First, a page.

• Ned Pyle [MSFT] said:

    You are going to need to configure registry auditing (auditpol.exe and enable auditing on the registry key) or use Process Monitor (microsoft.com/sysinternals) in boot logging mode to determine what is turning the registry values back on, since you state you are not getting from a group policy.

    I think I've been able to narrow things down.  Here's what I think is happening:

    I've joined the google chrome development channel, which means a new build of the browser every week or so.
    The problem is that the google chrome self-update system only works if UAC is ON.
    So what I do is move the UAC slider one notch up, thus enabling it.  I then reboot.
    I then allow google chrome to do it's self-update to get to the next build, which works fine.
    I then move the UAC slider all the way back down again, thinking that this turns UAC off again. I then reboot.
    However when the computer starts up again, it's then that I notice that the following local group policy setting:
    User Account Control: Run all administrators in Admin Approval Mode
    is set to Enabled.

    I guess enabling UAC (move slider up 1 notch) enables that policy setting, however disabling UAC again (move slider all-the-way down) leaves that policy setting enabled.

    This means that the UAC slider, if that's all that users have access to doesn't work.  It enables something that can't be disabled again by reversing the action.  This is obviously a bug in the beta software.  I've sent the feedback to Microsoft.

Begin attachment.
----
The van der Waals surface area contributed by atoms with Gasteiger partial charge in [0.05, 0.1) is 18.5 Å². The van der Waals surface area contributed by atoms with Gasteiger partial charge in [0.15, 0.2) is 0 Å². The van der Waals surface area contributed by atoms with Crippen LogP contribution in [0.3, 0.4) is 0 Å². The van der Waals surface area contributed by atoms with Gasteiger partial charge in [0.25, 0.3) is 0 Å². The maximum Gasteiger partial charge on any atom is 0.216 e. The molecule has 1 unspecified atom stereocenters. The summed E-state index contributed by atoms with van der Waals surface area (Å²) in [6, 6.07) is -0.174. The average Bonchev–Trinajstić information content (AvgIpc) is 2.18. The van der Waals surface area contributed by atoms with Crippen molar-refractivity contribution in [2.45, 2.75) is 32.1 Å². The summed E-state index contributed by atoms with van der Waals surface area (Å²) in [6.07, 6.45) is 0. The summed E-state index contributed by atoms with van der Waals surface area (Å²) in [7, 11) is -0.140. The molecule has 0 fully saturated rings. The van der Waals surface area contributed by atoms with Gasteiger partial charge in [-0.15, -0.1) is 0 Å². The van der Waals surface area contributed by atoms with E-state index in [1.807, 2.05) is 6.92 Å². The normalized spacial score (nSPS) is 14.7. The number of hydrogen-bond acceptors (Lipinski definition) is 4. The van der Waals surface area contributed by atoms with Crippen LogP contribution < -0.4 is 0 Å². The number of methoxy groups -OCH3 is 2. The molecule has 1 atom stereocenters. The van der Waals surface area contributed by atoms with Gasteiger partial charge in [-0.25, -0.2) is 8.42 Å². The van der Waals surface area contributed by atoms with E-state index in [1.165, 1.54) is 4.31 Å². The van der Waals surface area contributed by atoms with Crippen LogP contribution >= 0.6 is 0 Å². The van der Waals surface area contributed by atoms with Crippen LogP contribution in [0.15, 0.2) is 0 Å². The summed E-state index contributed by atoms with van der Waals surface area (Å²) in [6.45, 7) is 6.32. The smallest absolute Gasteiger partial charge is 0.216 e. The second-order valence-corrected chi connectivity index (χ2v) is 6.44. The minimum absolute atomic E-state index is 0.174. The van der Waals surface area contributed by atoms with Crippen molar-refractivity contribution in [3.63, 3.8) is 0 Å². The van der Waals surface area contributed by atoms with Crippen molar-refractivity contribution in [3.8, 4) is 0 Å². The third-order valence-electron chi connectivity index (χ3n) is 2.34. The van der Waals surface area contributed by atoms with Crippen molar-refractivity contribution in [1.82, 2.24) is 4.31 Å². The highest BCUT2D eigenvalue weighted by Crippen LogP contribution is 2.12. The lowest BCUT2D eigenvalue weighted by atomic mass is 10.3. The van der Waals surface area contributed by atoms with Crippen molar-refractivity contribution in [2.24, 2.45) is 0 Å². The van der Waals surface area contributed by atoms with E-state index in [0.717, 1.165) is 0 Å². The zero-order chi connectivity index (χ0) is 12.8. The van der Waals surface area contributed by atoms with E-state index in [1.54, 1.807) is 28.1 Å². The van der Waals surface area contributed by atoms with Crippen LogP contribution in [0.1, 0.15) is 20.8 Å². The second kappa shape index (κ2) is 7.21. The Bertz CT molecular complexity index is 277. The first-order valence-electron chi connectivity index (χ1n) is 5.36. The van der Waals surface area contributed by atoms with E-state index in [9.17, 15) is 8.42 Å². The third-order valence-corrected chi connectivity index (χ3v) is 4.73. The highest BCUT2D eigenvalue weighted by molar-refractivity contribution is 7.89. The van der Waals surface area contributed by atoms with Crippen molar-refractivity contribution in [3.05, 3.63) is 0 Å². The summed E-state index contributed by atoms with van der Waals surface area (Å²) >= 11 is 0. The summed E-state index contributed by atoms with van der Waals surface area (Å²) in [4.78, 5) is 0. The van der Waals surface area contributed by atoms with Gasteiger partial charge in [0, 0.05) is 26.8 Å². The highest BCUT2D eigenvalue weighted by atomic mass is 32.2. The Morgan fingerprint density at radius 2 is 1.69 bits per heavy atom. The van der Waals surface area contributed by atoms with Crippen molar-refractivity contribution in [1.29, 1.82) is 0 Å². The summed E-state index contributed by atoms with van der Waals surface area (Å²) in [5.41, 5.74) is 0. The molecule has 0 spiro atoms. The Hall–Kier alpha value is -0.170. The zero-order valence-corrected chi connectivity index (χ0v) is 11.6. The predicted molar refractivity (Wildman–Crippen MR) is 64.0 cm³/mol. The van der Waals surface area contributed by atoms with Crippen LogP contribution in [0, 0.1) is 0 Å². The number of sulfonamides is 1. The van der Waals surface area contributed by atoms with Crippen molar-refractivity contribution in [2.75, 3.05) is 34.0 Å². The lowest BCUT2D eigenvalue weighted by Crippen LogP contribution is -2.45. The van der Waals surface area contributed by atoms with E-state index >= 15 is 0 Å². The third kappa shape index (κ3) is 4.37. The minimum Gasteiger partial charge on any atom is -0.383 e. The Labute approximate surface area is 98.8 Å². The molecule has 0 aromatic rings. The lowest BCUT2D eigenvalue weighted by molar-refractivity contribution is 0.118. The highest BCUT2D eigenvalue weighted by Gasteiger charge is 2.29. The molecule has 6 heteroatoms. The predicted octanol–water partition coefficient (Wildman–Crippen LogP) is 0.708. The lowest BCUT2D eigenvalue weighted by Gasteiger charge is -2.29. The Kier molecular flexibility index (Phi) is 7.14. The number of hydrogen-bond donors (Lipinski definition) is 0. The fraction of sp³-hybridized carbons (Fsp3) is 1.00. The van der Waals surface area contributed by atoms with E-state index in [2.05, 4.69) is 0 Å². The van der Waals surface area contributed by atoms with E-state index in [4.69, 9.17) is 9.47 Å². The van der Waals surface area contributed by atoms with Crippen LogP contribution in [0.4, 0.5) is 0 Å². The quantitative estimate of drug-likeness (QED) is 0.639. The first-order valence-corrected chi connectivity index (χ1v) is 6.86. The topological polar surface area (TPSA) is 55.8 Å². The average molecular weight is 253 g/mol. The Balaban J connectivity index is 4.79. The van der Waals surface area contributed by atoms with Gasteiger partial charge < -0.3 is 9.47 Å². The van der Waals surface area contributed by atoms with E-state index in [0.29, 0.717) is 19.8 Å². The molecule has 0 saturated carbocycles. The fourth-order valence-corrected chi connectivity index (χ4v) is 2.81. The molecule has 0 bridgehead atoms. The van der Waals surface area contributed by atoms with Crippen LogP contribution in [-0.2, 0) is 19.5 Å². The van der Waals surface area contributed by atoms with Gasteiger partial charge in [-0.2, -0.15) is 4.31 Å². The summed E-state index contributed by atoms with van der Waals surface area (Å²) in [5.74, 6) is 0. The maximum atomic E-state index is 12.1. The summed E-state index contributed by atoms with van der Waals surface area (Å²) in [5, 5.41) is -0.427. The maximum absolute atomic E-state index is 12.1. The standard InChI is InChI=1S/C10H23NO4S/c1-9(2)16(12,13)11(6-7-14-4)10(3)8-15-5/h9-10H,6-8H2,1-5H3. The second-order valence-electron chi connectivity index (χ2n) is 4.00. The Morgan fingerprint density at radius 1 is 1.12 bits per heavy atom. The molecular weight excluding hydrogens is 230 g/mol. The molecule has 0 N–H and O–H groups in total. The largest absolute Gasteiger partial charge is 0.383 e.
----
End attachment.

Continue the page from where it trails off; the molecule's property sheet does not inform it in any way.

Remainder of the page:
• Marked as answer by MRIS Sunday, February 8, 2009 1:40 PM
    • Unmarked as answer by MRIS Monday, February 9, 2009 12:10 AM
    Sunday, February 8, 2009 1:38 PM
  • I just followed your steps a clean repro machine (i.e. no third party applications installed) and did not experience your symptoms. I still highly recommend you follow the steps above to use Process Monitor or Auditpol to determine what is turning UAC back on.

    I would not assume that you have found a bug in UAC that no one has seen by now. As we have seen recently, this is a highly visible component that is constantly under a microscope. If it could not be turned off due to a bug that has been visible to the public for a month (and to internal beta users for 2 months), it would be well known by now and all over the internet.


    Ned Pyle [MSFT] - MS Enterprise Platforms Support - Beta Team
    Sunday, February 8, 2009 8:01 PM
  • Ned Pyle [MSFT] said:

    I just followed your steps a clean repro machine (i.e. no third party applications installed) and did not experience your symptoms. I still highly recommend you follow the steps above to use Process Monitor or Auditpol to determine what is turning UAC back on.


    Ned Pyle [MSFT] - MS Enterprise Platforms Support - Beta Team



    It turns out you're partially right. 

    I've just done the UAC-on (reboot) then UAC-off (reboot) and sure enough my process explorer was able to launch as administrator once the system came back. 

    However I noticed that the action center had a message, that went along the lines "you need to reboot your PC to turn UAC back on".  This is even though I had just turned it off prior to the previous reboot and had NOT touched it yet.

    Simply rebooting the PC one more time and voiala: all three of these facts were true:

    A. UAC still had the slider all the way down

    B. Launching process explorer the same way as above this time resulted in all the system processes having access denied.  (hence it was not running as administrator.)